After I read the paper discussed in the last blog post, I was on a bit of a high. It's not every day that you get to see something that cool come out of your field of study, and I was excited. As I explained the paper to Kaylia, she asked, as usual, some very good questions about the nature of the research issue, and what other data backed it up, and then she asked a very basic question: "so, why does this matter?"
I explained that it mattered because it improved our picture of how the Americas were first colonized, to which she replied "yes, I understand that, but why does that matter? Why is it an important question?"
I was stumped for a few minutes. Her question is a very, very good one, but one that most archaeologists, in fact most people who are involved in research, rarely, if ever, stop to ponder. Why is a particular research question important? Why is a particular field of study important?
So, Kaylia, this blog entry is for you.
The broad question, the question of why my field of study is important, is simultaeneously easy and difficult to answer. In the late 60s and early 70s, many archaeologists developed answers to this question based on archaeology's ability to answer questions regarding long-term human behavior, and therefore help us to develop practical answers to pressing questions of the day. During the later 70s and the 80s, these answers fell away as archaeology consistently failed to provide such answers. Today, as the global climate changes, there is good reason to think that archaeology can provide good information about how humans dealt (both succesfully and unseccesfully) with climate change in the past, and perhaps use that information to assist us from here on out. Of course, the problem here is that, in my own personal experience, the same people who are likely to press you for an explanation of why archaeology matters are generally the same people who don't believe in global warming, so while it's a valid and correct answer, it's not likely to get you anywhere.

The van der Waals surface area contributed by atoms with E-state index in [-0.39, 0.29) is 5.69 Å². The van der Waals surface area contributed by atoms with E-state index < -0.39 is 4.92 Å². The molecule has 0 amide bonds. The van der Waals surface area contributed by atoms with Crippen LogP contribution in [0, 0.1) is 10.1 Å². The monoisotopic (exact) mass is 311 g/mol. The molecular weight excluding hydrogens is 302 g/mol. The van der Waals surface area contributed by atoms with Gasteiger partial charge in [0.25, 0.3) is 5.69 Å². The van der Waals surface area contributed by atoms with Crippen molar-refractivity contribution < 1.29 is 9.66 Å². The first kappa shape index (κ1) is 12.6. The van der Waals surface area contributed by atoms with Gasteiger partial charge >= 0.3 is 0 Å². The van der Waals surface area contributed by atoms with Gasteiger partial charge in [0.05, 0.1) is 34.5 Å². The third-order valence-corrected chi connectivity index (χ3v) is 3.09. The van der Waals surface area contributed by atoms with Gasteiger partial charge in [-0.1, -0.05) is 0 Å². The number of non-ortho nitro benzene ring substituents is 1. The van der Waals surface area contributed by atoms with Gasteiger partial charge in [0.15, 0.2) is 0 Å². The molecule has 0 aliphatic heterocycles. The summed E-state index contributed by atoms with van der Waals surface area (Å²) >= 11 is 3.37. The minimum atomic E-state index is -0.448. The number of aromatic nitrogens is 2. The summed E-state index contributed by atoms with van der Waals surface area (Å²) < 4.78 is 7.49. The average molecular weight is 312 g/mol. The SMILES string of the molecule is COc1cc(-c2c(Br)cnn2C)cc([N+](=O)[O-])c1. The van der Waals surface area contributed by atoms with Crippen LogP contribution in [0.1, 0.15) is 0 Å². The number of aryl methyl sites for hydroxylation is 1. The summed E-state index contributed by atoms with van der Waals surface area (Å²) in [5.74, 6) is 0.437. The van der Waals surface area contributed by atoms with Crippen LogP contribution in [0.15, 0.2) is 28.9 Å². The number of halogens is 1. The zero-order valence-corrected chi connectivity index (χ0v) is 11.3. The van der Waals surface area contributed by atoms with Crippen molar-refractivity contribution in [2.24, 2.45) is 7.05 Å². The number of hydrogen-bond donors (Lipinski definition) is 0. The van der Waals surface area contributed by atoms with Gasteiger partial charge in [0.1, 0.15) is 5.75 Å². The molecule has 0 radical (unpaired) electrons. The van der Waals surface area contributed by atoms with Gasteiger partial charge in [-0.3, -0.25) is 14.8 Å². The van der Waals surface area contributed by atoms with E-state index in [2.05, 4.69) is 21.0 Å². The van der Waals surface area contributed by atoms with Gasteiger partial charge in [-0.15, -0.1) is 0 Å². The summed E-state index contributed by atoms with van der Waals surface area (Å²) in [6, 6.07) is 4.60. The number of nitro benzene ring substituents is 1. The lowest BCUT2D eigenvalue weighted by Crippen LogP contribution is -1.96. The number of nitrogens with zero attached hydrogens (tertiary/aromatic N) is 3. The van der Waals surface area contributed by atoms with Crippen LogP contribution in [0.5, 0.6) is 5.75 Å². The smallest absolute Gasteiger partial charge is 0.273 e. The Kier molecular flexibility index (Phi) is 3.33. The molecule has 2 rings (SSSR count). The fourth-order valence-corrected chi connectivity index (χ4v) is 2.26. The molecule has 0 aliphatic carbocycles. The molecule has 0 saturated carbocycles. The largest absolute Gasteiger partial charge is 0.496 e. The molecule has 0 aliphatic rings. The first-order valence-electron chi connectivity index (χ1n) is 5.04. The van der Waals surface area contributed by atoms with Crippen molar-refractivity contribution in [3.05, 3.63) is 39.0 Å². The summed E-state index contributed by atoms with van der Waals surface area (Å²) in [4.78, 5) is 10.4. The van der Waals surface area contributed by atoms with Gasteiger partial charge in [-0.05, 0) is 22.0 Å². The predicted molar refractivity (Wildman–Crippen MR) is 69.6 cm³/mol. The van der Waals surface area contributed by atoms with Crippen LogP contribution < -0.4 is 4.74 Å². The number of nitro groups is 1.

As a graduate student, I discovered that only a few of my fellow grad students ever gave this any real thought. It was obviously important because they were interested in it, and they wouldn't be interested in something that wasn't important. I often heard that "archaeology is inherently interesting" or "archaeology is inherently important", which really just seemed to be begging the question. Most of those who gave that answer also tended to have a rather inflated notion of how the world outside of the university viewed archaeology, which I did not share as I was one of the few who, at that point, had spent extensive time as a professional away from the university*.